Geographies of Violence in Northern Italy, 1400-1700

Amanda G. Madden (Georgia Institute of Technology)

Geographies of Violence in Northern Italy uses GIS to identify long-term trends in violence between 1400 and 1700 in Bologna, Modena, Venice. Preliminary research found an increase in interpersonal violence in Italy over the course of the sixteenth and seventeenth centuries–a finding which contradicts previously identified patterns. After extracting data from chronicles, correspondence, court trials, and census data, the project will code and map the data to better understand why and how northern Italian patterns differ. The outcome of this project will be a collaborative, searchable database facilitating comparative studies of violence in early modern Italy and Europe.

Authorship in Modern American Textbooks (AMAT)

Jordan M. Reed (Drew University)

The AMAT project is a multi-phase digital humanities book history project aimed at identifying and analyzing trends in authorship of American textbooks. Ultimately, the project will encompass internal (style, themes, presentation) and external (biographical information, correspondence, publishing information, etc.) evidence to analyze and map the authorship of the modern American textbook. The first phase of this project will examine textual content using advanced optical character recognition (OCR) software, natural language processing software, and topic modeling to analyze the textbooks of Thomas A. Bailey, who claimed to write more engaging textbook prose.

NEH Support for Digital History Projects: What’s New for 2019 and Beyond?

Jennifer Serventi (NEH Office of Digital Humanities)

Jennifer Serventi from the NEH Office of Digital Humanities will provide a brief overview of the many opportunities available throughout the Endowment for historians using digital methods, tools, and approaches to advance scholarship and teaching and to engage public audiences. She will highlight some past NEH awards and discuss new initiatives and grant programs. And finally she will give a quick tour of the re-designed NEH website to show where to find resources about our grant programs and professional development opportunities for digital history.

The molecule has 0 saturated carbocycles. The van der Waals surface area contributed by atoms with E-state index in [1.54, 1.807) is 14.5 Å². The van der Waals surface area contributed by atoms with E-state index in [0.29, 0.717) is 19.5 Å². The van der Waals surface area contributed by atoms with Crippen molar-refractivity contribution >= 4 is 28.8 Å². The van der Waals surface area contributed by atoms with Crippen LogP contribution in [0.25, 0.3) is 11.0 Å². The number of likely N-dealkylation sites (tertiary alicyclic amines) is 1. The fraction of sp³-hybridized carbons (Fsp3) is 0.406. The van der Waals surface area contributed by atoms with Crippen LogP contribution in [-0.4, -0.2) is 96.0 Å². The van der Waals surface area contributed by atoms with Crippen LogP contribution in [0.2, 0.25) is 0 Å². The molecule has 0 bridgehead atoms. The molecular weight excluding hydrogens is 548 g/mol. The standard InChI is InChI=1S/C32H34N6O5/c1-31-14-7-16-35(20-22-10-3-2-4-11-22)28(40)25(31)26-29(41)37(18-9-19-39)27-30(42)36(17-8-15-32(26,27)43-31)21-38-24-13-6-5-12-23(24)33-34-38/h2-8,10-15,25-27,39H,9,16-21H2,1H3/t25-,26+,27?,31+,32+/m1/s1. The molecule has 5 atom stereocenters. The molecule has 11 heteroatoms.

Kagawa Toyohiko: The Making of a Global Christian Pacifist

Bo Tao (Yale University)

Throughout his career as a Christian evangelist and social reformer, Kagawa Toyohiko (1888-1960) traveled across Japan and beyond, preaching the gospel and working to realize his dream of world peace through economic cooperation. Kagawa acquired international renown as a Christian pacifist leader during his journey—thanks in no small part to his close association and collaboration with American Protestant missionaries who helped to circulate his writings and organize overseas lecture tours on his behalf. This digital project integrates GIS data with photographic archival images to reconstruct one such tour that played a major role in shaping his image as a global Christian pacifist: his 1935-36 tour of the United States.

Northwest Stories: Undergraduate DH in the Short Term

Robert Voss (Northwest Missouri State University)

Northwest Stories generated from an undergraduate Digital Humanities class. Inspired by Curatescape and similar projects, Northwest Stories collects the history of our small university. It was built in 8 weeks by a group of 6 undergraduates using Omeka S with the plan to expand the project to Missouri Stories, encompassing short histories of the entire state based on location. A companion GIS app created by undergraduates is forthcoming in the spring.